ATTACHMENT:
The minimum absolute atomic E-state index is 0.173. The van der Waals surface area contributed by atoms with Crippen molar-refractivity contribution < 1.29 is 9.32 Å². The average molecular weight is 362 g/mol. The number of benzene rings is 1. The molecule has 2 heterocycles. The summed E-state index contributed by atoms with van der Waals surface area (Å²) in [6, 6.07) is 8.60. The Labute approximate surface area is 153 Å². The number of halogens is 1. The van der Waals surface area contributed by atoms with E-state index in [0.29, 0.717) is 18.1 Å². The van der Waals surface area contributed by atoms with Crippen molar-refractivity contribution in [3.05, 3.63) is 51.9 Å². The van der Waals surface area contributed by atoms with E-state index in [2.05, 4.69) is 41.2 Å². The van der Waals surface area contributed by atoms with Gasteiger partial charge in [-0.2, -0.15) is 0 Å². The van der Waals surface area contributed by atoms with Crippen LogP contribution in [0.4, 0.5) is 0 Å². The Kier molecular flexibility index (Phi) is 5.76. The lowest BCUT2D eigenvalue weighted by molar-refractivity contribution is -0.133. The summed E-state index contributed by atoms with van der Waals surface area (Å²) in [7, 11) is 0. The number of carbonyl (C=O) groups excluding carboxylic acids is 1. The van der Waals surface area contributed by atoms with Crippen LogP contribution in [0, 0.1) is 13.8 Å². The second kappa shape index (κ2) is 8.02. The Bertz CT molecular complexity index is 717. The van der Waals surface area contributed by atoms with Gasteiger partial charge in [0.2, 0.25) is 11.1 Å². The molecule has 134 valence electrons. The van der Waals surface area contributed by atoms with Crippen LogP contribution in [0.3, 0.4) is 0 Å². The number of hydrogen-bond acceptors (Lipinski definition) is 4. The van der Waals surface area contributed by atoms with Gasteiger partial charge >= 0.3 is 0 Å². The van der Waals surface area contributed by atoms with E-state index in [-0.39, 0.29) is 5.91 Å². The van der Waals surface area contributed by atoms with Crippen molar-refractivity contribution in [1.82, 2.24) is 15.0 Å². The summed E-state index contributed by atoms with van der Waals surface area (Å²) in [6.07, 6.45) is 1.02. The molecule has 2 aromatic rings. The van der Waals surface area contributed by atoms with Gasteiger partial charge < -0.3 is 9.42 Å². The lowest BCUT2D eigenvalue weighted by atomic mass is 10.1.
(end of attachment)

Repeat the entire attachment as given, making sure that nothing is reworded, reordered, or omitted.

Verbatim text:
The minimum absolute atomic E-state index is 0.173. The van der Waals surface area contributed by atoms with Crippen molar-refractivity contribution < 1.29 is 9.32 Å². The average molecular weight is 362 g/mol. The number of benzene rings is 1. The molecule has 2 heterocycles. The summed E-state index contributed by atoms with van der Waals surface area (Å²) in [6, 6.07) is 8.60. The Labute approximate surface area is 153 Å². The number of halogens is 1. The van der Waals surface area contributed by atoms with E-state index in [0.29, 0.717) is 18.1 Å². The van der Waals surface area contributed by atoms with Crippen molar-refractivity contribution in [3.05, 3.63) is 51.9 Å². The van der Waals surface area contributed by atoms with E-state index in [2.05, 4.69) is 41.2 Å². The van der Waals surface area contributed by atoms with Gasteiger partial charge in [-0.2, -0.15) is 0 Å². The van der Waals surface area contributed by atoms with Crippen LogP contribution in [0.4, 0.5) is 0 Å². The Kier molecular flexibility index (Phi) is 5.76. The lowest BCUT2D eigenvalue weighted by molar-refractivity contribution is -0.133. The summed E-state index contributed by atoms with van der Waals surface area (Å²) in [7, 11) is 0. The number of carbonyl (C=O) groups excluding carboxylic acids is 1. The van der Waals surface area contributed by atoms with Crippen LogP contribution in [0, 0.1) is 13.8 Å². The second kappa shape index (κ2) is 8.02. The Bertz CT molecular complexity index is 717. The van der Waals surface area contributed by atoms with Gasteiger partial charge in [0.2, 0.25) is 11.1 Å². The molecule has 134 valence electrons. The van der Waals surface area contributed by atoms with Crippen LogP contribution in [0.3, 0.4) is 0 Å². The number of hydrogen-bond acceptors (Lipinski definition) is 4. The van der Waals surface area contributed by atoms with Gasteiger partial charge >= 0.3 is 0 Å². The van der Waals surface area contributed by atoms with E-state index in [-0.39, 0.29) is 5.91 Å². The van der Waals surface area contributed by atoms with Crippen molar-refractivity contribution in [1.82, 2.24) is 15.0 Å². The summed E-state index contributed by atoms with van der Waals surface area (Å²) in [6.07, 6.45) is 1.02. The molecule has 2 aromatic rings. The van der Waals surface area contributed by atoms with Gasteiger partial charge < -0.3 is 9.42 Å². The lowest BCUT2D eigenvalue weighted by atomic mass is 10.1.